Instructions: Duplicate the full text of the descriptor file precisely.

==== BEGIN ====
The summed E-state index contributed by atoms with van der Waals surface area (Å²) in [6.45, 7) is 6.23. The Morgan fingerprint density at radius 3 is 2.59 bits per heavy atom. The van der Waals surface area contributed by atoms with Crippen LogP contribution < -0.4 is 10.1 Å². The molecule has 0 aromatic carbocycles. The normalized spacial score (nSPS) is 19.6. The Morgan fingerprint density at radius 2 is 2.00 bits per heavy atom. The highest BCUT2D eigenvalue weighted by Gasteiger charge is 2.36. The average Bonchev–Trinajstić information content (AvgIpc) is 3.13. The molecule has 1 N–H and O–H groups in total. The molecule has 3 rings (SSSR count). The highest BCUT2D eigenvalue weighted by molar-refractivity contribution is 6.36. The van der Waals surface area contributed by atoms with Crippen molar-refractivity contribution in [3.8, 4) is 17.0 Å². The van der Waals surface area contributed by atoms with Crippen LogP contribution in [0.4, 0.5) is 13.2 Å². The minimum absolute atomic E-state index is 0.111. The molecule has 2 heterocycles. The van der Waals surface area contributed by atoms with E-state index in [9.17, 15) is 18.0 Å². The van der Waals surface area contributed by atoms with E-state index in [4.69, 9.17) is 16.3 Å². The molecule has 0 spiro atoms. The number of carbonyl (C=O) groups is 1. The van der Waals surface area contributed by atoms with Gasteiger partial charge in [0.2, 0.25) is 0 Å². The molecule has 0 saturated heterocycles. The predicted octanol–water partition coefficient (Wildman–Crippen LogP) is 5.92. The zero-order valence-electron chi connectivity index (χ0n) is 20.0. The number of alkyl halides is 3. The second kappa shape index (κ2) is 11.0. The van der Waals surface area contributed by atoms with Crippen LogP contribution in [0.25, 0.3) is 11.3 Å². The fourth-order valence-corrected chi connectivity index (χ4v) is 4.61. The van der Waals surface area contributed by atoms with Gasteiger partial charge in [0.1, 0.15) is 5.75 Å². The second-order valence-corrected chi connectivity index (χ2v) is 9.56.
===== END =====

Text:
The summed E-state index contributed by atoms with van der Waals surface area (Å²) in [6.45, 7) is 6.23. The Morgan fingerprint density at radius 3 is 2.59 bits per heavy atom. The van der Waals surface area contributed by atoms with Crippen LogP contribution < -0.4 is 10.1 Å². The molecule has 0 aromatic carbocycles. The normalized spacial score (nSPS) is 19.6. The Morgan fingerprint density at radius 2 is 2.00 bits per heavy atom. The highest BCUT2D eigenvalue weighted by Gasteiger charge is 2.36. The average Bonchev–Trinajstić information content (AvgIpc) is 3.13. The molecule has 1 N–H and O–H groups in total. The molecule has 3 rings (SSSR count). The highest BCUT2D eigenvalue weighted by molar-refractivity contribution is 6.36. The van der Waals surface area contributed by atoms with Crippen molar-refractivity contribution in [3.8, 4) is 17.0 Å². The van der Waals surface area contributed by atoms with Crippen LogP contribution in [0.4, 0.5) is 13.2 Å². The minimum absolute atomic E-state index is 0.111. The molecule has 2 heterocycles. The van der Waals surface area contributed by atoms with E-state index in [9.17, 15) is 18.0 Å². The van der Waals surface area contributed by atoms with E-state index in [4.69, 9.17) is 16.3 Å². The molecule has 0 spiro atoms. The number of carbonyl (C=O) groups is 1. The van der Waals surface area contributed by atoms with Gasteiger partial charge in [0.2, 0.25) is 0 Å². The molecule has 0 saturated heterocycles. The predicted octanol–water partition coefficient (Wildman–Crippen LogP) is 5.92. The zero-order valence-electron chi connectivity index (χ0n) is 20.0. The number of alkyl halides is 3. The second kappa shape index (κ2) is 11.0. The van der Waals surface area contributed by atoms with Crippen LogP contribution in [0.25, 0.3) is 11.3 Å². The fourth-order valence-corrected chi connectivity index (χ4v) is 4.61. The van der Waals surface area contributed by atoms with Gasteiger partial charge in [0.1, 0.15) is 5.75 Å². The second-order valence-corrected chi connectivity index (χ2v) is 9.56.